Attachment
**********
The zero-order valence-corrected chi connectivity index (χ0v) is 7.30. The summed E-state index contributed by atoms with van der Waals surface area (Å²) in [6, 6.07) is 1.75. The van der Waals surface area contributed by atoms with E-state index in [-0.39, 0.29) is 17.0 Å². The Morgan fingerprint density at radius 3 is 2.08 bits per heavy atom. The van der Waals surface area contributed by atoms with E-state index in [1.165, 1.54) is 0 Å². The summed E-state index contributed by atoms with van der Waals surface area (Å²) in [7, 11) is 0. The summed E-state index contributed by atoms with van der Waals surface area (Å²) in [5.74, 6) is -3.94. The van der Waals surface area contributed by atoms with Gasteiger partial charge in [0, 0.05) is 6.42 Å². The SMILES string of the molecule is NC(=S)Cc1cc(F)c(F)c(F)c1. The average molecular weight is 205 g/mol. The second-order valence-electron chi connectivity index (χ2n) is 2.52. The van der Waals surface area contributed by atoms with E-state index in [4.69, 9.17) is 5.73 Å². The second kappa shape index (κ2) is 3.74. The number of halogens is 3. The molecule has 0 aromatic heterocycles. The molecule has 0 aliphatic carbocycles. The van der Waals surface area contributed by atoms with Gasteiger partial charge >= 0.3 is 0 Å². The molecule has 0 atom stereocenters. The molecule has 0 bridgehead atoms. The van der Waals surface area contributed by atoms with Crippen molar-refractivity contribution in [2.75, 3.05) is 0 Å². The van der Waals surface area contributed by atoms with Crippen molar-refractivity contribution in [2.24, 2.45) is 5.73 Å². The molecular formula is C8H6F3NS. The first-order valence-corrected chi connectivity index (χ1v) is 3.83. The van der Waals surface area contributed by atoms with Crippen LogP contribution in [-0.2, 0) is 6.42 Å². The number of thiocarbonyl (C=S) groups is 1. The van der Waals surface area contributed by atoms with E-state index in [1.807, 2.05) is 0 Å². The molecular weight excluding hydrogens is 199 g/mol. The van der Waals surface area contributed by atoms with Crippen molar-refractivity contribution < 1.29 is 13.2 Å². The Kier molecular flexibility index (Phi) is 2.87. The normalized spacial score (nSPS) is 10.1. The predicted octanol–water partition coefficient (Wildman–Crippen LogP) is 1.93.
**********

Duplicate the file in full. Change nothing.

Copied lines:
The zero-order valence-corrected chi connectivity index (χ0v) is 7.30. The summed E-state index contributed by atoms with van der Waals surface area (Å²) in [6, 6.07) is 1.75. The van der Waals surface area contributed by atoms with E-state index in [-0.39, 0.29) is 17.0 Å². The Morgan fingerprint density at radius 3 is 2.08 bits per heavy atom. The van der Waals surface area contributed by atoms with E-state index in [1.165, 1.54) is 0 Å². The summed E-state index contributed by atoms with van der Waals surface area (Å²) in [7, 11) is 0. The summed E-state index contributed by atoms with van der Waals surface area (Å²) in [5.74, 6) is -3.94. The van der Waals surface area contributed by atoms with Gasteiger partial charge in [0, 0.05) is 6.42 Å². The SMILES string of the molecule is NC(=S)Cc1cc(F)c(F)c(F)c1. The average molecular weight is 205 g/mol. The second-order valence-electron chi connectivity index (χ2n) is 2.52. The van der Waals surface area contributed by atoms with E-state index in [4.69, 9.17) is 5.73 Å². The second kappa shape index (κ2) is 3.74. The number of halogens is 3. The molecule has 0 aromatic heterocycles. The molecule has 0 aliphatic carbocycles. The van der Waals surface area contributed by atoms with Gasteiger partial charge >= 0.3 is 0 Å². The molecule has 0 atom stereocenters. The molecule has 0 bridgehead atoms. The van der Waals surface area contributed by atoms with Crippen molar-refractivity contribution in [2.75, 3.05) is 0 Å². The van der Waals surface area contributed by atoms with Crippen molar-refractivity contribution in [2.24, 2.45) is 5.73 Å². The molecular formula is C8H6F3NS. The first-order valence-corrected chi connectivity index (χ1v) is 3.83. The van der Waals surface area contributed by atoms with Crippen LogP contribution in [-0.2, 0) is 6.42 Å². The number of thiocarbonyl (C=S) groups is 1. The van der Waals surface area contributed by atoms with E-state index in [1.807, 2.05) is 0 Å². The molecular weight excluding hydrogens is 199 g/mol. The van der Waals surface area contributed by atoms with Crippen molar-refractivity contribution < 1.29 is 13.2 Å². The Kier molecular flexibility index (Phi) is 2.87. The normalized spacial score (nSPS) is 10.1. The predicted octanol–water partition coefficient (Wildman–Crippen LogP) is 1.93.